Who is an Independent Contractor?
There is no set definition of this term. Labor law enforcement agencies and the courts look at several factors when deciding if someone is an employee or an independent contractor. Some employers misclassify employees as an independent contractor to avoid workers’ compensation and other payroll responsibilities. Just because an employer says you are an independent contractor and doesn’t need to cover you under a workers’ compensation policy, doesn’t make it true. A true independent contractor has control over how their work is done. You probably are not an independent contractor when the person paying you:
- Controls the details or manner of your work
- Has the right to terminate you
- Pays you an hourly wage or salary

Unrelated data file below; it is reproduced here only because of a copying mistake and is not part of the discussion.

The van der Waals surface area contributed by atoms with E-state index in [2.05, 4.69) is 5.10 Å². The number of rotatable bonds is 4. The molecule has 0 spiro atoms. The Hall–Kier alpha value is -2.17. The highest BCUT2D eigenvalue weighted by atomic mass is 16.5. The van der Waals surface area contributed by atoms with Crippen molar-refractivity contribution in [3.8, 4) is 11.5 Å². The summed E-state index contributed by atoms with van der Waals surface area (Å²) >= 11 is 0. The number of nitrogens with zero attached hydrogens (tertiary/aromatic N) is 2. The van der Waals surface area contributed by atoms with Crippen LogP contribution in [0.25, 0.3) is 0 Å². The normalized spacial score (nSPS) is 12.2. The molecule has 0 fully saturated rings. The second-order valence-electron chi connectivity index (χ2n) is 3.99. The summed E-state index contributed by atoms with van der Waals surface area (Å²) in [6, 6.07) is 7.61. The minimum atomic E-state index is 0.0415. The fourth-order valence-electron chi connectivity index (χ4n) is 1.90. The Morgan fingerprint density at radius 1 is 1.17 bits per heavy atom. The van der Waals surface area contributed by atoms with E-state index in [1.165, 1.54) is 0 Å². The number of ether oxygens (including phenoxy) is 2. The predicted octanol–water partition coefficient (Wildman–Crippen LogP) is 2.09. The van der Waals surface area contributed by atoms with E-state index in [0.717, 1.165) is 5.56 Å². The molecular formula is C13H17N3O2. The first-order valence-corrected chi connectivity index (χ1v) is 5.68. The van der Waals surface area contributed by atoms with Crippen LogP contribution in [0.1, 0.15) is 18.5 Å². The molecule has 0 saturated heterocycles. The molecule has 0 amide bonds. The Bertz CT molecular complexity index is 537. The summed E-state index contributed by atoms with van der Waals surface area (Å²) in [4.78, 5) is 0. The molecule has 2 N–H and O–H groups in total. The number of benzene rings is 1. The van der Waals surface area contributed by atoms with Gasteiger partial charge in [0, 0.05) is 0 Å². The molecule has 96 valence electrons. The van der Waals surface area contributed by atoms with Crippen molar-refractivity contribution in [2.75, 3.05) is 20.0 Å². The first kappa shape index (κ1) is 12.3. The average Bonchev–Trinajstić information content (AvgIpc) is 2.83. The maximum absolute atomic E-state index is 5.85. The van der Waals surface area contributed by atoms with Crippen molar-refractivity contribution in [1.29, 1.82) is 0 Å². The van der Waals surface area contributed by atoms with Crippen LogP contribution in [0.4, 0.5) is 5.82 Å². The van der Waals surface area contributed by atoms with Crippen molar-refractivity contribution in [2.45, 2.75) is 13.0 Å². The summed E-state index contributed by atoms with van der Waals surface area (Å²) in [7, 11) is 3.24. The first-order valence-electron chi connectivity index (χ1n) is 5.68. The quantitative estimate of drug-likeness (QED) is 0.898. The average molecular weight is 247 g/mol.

- Makes deductions for unemployment or social security
- Supplies materials or tools
- Requires you to work specific days or hours.
As an independent contractor what are my rights to Workers Compensation?
If you are truly an independent contractor, employers do not have to cover you under workers’ compensation insurance, and are not liable for payments under unemployment insurance, disability insurance, or social security. However, employers oftentimes improperly classify their employees as independent contractors so that they, the employer, do not have to pay payroll taxes, the minimum wage or overtime, comply with other wage and hour law requirements such as providing meal periods and rest breaks, or reimburse their workers for business expenses incurred in performing their jobs.
Am I an independent contractor or an employee?
This is where Hunt Law Group can help. We will determine your status and get you the compensation you deserve.